3 follow-up notes on 3 python list comprehension tricks

I saw the following post about list comprehension tricks in Python. I really like python comprehension functionality – dict, set, list, I don’t discriminate. So 3 follow up notes about this post –

1. Set Comprehension

Beside dictionary and lists, comprehensions also work for sets –

{s for s in [1, 2, 1, 0]}
#set(0,1,2))
{s**2 for s in [1,2,1,0,-1]}
#set(0,1,4)

2. Filtering (and a glimpse to generators)

In order to filter a list, one can iterate over the list or generator, apply the filter function and output a list or can use the build-in filter function and receive a generator that is more efficient as described further in the original post.

words = ['deified', 'radar', 'guns']
palindromes = filter(lambda w: w==w[::-1], words)
list(palindromes)
#['deified', 'radar']

Additional nice to know the build-in function is the map function, that for example can yield the words’ lengths as generators – 

words = ['deified', 'radar', 'guns']
lengths = map(lambda w: len(w), words)
list(lengths)
#[7, 5, 4]

3. Generators

Another nice usage of generators is to create an infinite sequence – 


def infinite_sequence():

    num=0

    while True:

        yield num

        num+=1


gen = infinite_sequence()

next(gen)

#0

next(gen)

#1

next(gen)

#2

Generators can be piped, return multiple outputs, and more. I recommend this postto a better understand generators.

 

3 interesting features of NetworkX

NetworkX is a Python package for the creation, manipulation, and study of the structure, dynamics, and functions of complex networks.”

NetworkX lets the user create a graph and then study it. For example – find the shortest path between nodes, find node degree, find the maximal clique, find coloring of a graph and so on. In this post, I’ll present a few features I find interesting and are maybe less known.

Multigraphs

Multigraph is a graph that can store multiedges. Multiedges are multiple edges between two nodes (it is different from hypergraph where an edge can connect any number of nodes and no just two). NetworkX has 4 graph types – the well-known commonly used directed and undirected graph and 2 multigraphs –  nx.MultiDiGraph for directed multigraph and nx.MultiGraph for undirected multigraph.

In the example below, we see that if the graph type is not defined correctly, functionalities such as degree calculation may yield the wrong value –

import networkx as nx</pre>
G = nx.MultiGraph() G.add_nodes_from([1, 2, 3]) G.add_edges_from([(1, 2), (1, 3), (1, 2)]) print(G.degree()) #[(1, 3), (2, 2), (3, 1)] H = nx.Graph() H.add_nodes_from([1, 2, 3]) H.add_edges_from([(1, 2), (1, 3), (1, 2)]) print(H.degree()) #[(1, 2), (2, 1), (3, 1)] 

Create a graph from pandas dataframe

Pandas is the swiss knife of every data scientist, so naturally, it would be a good idea to create a graph from pandas dataframe. The other way around is also possible. See the documentation here. The example below shows how to create a multigraph from a pandas dataframe where each edge has a weight property.

import pandas as pd</pre>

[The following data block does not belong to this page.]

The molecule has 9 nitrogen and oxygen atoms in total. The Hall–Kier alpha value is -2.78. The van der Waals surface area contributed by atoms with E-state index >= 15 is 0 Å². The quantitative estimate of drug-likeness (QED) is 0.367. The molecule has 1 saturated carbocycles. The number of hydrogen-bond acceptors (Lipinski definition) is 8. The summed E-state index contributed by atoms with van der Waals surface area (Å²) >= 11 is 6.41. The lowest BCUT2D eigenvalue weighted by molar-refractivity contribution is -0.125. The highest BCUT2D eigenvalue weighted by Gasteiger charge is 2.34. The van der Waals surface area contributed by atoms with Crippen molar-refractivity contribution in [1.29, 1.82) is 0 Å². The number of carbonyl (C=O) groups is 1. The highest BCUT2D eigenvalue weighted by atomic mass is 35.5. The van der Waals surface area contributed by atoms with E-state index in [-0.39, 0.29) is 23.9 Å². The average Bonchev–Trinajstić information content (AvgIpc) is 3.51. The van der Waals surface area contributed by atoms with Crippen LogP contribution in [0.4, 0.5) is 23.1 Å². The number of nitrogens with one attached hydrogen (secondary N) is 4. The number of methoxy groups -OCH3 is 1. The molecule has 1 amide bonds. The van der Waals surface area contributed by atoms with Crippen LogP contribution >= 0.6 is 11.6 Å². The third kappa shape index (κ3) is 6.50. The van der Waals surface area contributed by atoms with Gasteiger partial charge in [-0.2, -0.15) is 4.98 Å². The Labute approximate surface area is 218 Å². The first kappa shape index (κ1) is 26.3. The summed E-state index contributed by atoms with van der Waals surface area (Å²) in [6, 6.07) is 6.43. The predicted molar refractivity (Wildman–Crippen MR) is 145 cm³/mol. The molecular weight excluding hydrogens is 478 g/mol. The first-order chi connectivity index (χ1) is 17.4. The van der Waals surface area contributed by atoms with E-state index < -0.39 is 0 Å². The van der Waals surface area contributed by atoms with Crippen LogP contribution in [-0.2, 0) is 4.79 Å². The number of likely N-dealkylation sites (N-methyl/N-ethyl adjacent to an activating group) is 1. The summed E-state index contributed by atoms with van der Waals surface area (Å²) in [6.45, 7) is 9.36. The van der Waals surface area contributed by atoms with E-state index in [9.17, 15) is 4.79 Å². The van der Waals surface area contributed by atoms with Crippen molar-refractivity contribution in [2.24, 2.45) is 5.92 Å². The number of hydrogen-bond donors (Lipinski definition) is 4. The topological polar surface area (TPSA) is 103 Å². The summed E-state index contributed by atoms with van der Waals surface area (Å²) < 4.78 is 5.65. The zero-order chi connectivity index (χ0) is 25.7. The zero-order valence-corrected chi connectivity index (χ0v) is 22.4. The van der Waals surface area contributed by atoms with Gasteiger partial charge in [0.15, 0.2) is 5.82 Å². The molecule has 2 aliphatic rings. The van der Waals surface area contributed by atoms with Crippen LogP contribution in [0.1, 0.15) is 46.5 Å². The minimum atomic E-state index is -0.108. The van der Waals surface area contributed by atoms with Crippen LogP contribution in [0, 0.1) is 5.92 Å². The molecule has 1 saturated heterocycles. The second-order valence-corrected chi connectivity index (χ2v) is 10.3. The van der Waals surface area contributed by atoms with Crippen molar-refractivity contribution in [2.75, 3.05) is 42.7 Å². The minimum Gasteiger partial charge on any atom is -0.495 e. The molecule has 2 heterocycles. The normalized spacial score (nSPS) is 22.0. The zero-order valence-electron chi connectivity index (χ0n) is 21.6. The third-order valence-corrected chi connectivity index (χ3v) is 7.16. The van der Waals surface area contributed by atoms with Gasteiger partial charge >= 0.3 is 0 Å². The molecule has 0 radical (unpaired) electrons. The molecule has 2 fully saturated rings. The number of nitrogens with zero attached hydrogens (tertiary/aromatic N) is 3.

df = pd.DataFrame([[1, 1, 4], [2, 1, 5], [3, 2, 6], [1, 1, 3]], columns=['source', 'destination', 'weight']) print(df) # source destination weight # 0 1 1 4 # 1 2 1 5 # 2 3 2 6 # 3 1 1 3 G = nx.from_pandas_edgelist(df, 'source', 'destination', ['weight'], create_using=nx.MultiGraph) print(nx.info(G)) # Name: # Type: MultiGraph # Number of nodes: 3 # Number of edges: 4 # Average degree: 2.6667 

Graph generators

One of the features I find the most interesting and powerful. The graph generator interface allows creating several types we just one line of code. Some of the graphs are deterministic given a parameter (e.g complete graph of k nodes) while some are random (e.g. binomial graph). Below are a few examples of deterministic graphs and random graphs. The examples below are the tip of the iceberg of the graph generator capabilities.

Complete graph – creates a graph with n nodes and an edge between every two nodes.

Empty graph – creates a graph with n nodes and no edges.

Star graph – create a graph with one central node connected to n external nodes.

G = nx.complete_graph(n=9)
print(len(G.edges()), len(G.nodes()))
# 36 9
H = nx.complete_graph(n=9, create_using=nx.DiGraph)
print(len(H.edges()), len(H.nodes()))
# 72 9
J = nx.empty_graph(n=9)
print(len(J.edges()), len(J.nodes()))
# 0 9
K = nx.star_graph(n=9)
print(len(K.edges()), len(K.nodes()))
# 9 10

Binomial Graph – create a graph with n nodes and each edge is created with probability p (alias for gnp_random_graph and erdos_renyi_graph).

G1 = nx.binomial_graph(n=9, p=0.5, seed=1)
G2 = nx.binomial_graph(n=9, p=0.5, seed=1)
G3 = nx.binomial_graph(n=9, p=0.5)
print(G1.edges()==G2.edges(), G1.edges()==G3.edges())
# True False

Random regular graph – creates a graph with n nodes, edges are created randomly and each node has degree d.

G = nx.random_regular_graph(d=4, n=10)
nx.draw(G)
plt.show()

Random regula graph

Random tree – create a uniformly random tree of n nodes.

G = nx.random_tree(n=10)
nx.draw(G)
plt.show()

random_tree

All the code in this post can be found here

Additional Resource

Official site

SO questions

https://www.datacamp.com/community/tutorials/networkx-python-graph-tutorial

https://www.geeksforgeeks.org/directed-graphs-multigraphs-and-visualization-in-networkx/amp/